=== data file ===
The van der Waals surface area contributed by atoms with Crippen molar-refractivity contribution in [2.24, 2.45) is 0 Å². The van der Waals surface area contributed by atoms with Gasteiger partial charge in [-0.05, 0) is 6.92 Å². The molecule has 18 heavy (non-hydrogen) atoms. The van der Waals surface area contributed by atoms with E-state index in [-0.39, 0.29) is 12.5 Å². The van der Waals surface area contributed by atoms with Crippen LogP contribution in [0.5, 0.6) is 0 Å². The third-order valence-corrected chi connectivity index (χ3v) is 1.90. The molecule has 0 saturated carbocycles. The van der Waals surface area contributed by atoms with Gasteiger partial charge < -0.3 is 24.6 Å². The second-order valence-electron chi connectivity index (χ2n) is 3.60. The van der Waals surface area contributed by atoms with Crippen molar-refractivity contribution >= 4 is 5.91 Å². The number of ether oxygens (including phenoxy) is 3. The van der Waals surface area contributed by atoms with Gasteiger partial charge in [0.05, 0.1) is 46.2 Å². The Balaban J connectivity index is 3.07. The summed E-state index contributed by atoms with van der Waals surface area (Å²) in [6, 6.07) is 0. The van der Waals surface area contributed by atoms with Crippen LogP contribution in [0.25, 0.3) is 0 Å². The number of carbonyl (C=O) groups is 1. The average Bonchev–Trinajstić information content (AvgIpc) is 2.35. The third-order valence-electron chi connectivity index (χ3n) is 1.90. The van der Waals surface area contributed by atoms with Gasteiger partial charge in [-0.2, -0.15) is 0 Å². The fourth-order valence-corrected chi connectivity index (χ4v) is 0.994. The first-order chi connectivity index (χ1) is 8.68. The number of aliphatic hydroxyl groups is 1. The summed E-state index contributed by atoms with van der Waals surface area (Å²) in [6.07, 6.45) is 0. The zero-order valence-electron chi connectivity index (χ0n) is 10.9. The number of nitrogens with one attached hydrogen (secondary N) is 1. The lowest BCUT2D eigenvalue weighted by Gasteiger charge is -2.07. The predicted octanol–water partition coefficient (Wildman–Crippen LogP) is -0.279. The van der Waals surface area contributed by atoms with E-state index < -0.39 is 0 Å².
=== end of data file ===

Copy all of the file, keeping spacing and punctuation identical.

The van der Waals surface area contributed by atoms with Crippen molar-refractivity contribution in [2.24, 2.45) is 0 Å². The van der Waals surface area contributed by atoms with Gasteiger partial charge in [-0.05, 0) is 6.92 Å². The molecule has 18 heavy (non-hydrogen) atoms. The van der Waals surface area contributed by atoms with E-state index in [-0.39, 0.29) is 12.5 Å². The van der Waals surface area contributed by atoms with Crippen LogP contribution in [0.5, 0.6) is 0 Å². The third-order valence-corrected chi connectivity index (χ3v) is 1.90. The molecule has 0 saturated carbocycles. The van der Waals surface area contributed by atoms with Gasteiger partial charge < -0.3 is 24.6 Å². The second-order valence-electron chi connectivity index (χ2n) is 3.60. The van der Waals surface area contributed by atoms with Crippen molar-refractivity contribution >= 4 is 5.91 Å². The number of ether oxygens (including phenoxy) is 3. The van der Waals surface area contributed by atoms with Gasteiger partial charge in [0.05, 0.1) is 46.2 Å². The Balaban J connectivity index is 3.07. The summed E-state index contributed by atoms with van der Waals surface area (Å²) in [6, 6.07) is 0. The van der Waals surface area contributed by atoms with Crippen LogP contribution in [0.25, 0.3) is 0 Å². The number of carbonyl (C=O) groups is 1. The average Bonchev–Trinajstić information content (AvgIpc) is 2.35. The third-order valence-electron chi connectivity index (χ3n) is 1.90. The van der Waals surface area contributed by atoms with Gasteiger partial charge in [-0.2, -0.15) is 0 Å². The fourth-order valence-corrected chi connectivity index (χ4v) is 0.994. The first-order chi connectivity index (χ1) is 8.68. The number of aliphatic hydroxyl groups is 1. The summed E-state index contributed by atoms with van der Waals surface area (Å²) in [6.07, 6.45) is 0. The zero-order valence-electron chi connectivity index (χ0n) is 10.9. The number of nitrogens with one attached hydrogen (secondary N) is 1. The lowest BCUT2D eigenvalue weighted by Gasteiger charge is -2.07. The predicted octanol–water partition coefficient (Wildman–Crippen LogP) is -0.279. The van der Waals surface area contributed by atoms with E-state index < -0.39 is 0 Å².